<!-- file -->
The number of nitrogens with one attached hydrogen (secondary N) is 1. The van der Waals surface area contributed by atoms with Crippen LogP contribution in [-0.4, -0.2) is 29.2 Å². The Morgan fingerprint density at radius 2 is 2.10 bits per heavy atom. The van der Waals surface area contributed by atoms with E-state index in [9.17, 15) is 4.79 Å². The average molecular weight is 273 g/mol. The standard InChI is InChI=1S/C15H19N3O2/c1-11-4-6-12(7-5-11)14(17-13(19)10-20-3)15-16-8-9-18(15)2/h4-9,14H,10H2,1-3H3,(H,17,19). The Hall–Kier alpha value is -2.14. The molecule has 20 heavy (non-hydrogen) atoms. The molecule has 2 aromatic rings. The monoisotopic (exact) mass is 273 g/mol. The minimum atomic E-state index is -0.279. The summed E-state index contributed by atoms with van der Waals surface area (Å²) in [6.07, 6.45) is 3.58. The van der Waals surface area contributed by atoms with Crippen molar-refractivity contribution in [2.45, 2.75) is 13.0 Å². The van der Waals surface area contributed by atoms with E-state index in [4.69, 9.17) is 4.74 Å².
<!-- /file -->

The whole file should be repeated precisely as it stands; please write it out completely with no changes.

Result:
The number of nitrogens with one attached hydrogen (secondary N) is 1. The van der Waals surface area contributed by atoms with Crippen LogP contribution in [-0.4, -0.2) is 29.2 Å². The Morgan fingerprint density at radius 2 is 2.10 bits per heavy atom. The van der Waals surface area contributed by atoms with E-state index in [9.17, 15) is 4.79 Å². The average molecular weight is 273 g/mol. The standard InChI is InChI=1S/C15H19N3O2/c1-11-4-6-12(7-5-11)14(17-13(19)10-20-3)15-16-8-9-18(15)2/h4-9,14H,10H2,1-3H3,(H,17,19). The Hall–Kier alpha value is -2.14. The molecule has 20 heavy (non-hydrogen) atoms. The molecule has 2 aromatic rings. The monoisotopic (exact) mass is 273 g/mol. The minimum atomic E-state index is -0.279. The summed E-state index contributed by atoms with van der Waals surface area (Å²) in [6.07, 6.45) is 3.58. The van der Waals surface area contributed by atoms with Crippen molar-refractivity contribution in [2.45, 2.75) is 13.0 Å². The van der Waals surface area contributed by atoms with E-state index in [4.69, 9.17) is 4.74 Å².